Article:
World Cup A Major Kick In Business For Baltimore Bars And Restaurants
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BALTIMORE (WJZ) — World Cup fever. Brazil kicks off the 2014 World Cup with its first matchup. The economic boost is being felt in Baltimore.
Rick Ritter has more on the major kick that businesses here are getting.
Many owners say they will double, maybe even triple, their business over the next month. But the World Cup is more than just cash and goals. Many fans say it’s one of the only events that brings the world together.
Packed house, louder than ever. World Cup fever couldn’t be higher in Baltimore.
“It is Christmas in June. There’s no doubt about it,” said Kal Awad. “Once the first one ends and then you basically wait another four years for the next one.”
For Jeff Bejma, he and his customers have been waiting anxiously for this.
Brazil 2014 nets Bejma’s bar, Slainte, a major kick in business.
“Nothing quite compares to the World Cup. It draws in a lot of people that normally wouldn’t come in,” he said.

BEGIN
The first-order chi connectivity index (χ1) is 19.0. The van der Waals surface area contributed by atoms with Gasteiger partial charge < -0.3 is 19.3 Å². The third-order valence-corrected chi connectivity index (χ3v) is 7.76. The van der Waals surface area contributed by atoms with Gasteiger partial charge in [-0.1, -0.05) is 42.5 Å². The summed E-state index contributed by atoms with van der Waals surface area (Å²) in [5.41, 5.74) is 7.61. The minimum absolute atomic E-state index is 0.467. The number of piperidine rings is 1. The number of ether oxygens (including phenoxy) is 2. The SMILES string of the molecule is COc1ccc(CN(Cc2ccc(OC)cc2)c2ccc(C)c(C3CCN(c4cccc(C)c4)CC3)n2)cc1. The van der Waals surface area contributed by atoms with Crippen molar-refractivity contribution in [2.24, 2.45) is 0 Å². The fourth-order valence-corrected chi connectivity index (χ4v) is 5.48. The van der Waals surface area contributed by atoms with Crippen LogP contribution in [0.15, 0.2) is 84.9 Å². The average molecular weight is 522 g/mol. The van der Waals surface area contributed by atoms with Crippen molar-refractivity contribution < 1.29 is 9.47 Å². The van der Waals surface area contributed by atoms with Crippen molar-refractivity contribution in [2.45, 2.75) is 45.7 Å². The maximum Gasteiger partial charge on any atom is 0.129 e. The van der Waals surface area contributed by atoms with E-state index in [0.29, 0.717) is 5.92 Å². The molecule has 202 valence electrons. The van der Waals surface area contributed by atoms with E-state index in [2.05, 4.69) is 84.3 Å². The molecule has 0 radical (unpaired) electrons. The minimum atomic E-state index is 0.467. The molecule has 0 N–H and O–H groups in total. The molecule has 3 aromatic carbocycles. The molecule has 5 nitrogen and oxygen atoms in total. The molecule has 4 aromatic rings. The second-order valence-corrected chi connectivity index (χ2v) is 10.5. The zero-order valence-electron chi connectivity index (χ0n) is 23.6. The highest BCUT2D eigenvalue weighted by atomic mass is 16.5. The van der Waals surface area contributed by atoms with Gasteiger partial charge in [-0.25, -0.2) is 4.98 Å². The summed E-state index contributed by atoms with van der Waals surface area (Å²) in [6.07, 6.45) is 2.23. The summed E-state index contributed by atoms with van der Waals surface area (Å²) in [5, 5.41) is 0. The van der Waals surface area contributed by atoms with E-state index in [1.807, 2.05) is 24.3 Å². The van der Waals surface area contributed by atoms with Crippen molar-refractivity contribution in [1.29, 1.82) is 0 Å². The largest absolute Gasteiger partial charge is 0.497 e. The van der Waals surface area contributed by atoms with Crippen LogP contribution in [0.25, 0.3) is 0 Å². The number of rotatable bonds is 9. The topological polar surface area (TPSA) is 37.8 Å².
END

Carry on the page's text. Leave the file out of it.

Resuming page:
Double the money, maybe even triple. Thursday is the perfect example.
“We’re sitting here on a rainy Thursday and we’re absolutely packed. I think that speaks volumes,” said Bejma.
Over in Canton, same story, but different bar.
“One of the biggest ones right behind St. Patrick’s Day,” said Paul Cuda, owner, Claddagh Pub.
Claddagh Pub welcomes in hundreds for the opening match between Brazil and Croatia.
“It makes a normal month of June a lot better,” said Cuda.
It’s an economic boost the city of Baltimore never shies away from.
“These are people who are out and spending money and having a good time, when normally, they’d be at their jobs,” said Mike Evitts, Downtown Partnership of Baltimore.
With a World Cup every four years, many fans say the most vital part is what the event does to bring cultures across the world together for an entire month.
An indoor soccer player himself, David Danovsky says it’s a learning experience for each nationality.
“You can see some of the cultures start to learn how to be better and do better things from each other,” he said.
And watching the games without an atmosphere defeats the purpose.
“It doesn’t matter where you’re from or what country it is, you just get along on this day,” said Awad. “It’s great for Baltimore.”
The U.S.A. doesn’t play until Monday. Some bars open their doors as early as 7 a.m. Come Monday morning, they are expecting dozens of fans to be waiting in line.
The World Cup runs until July 13.
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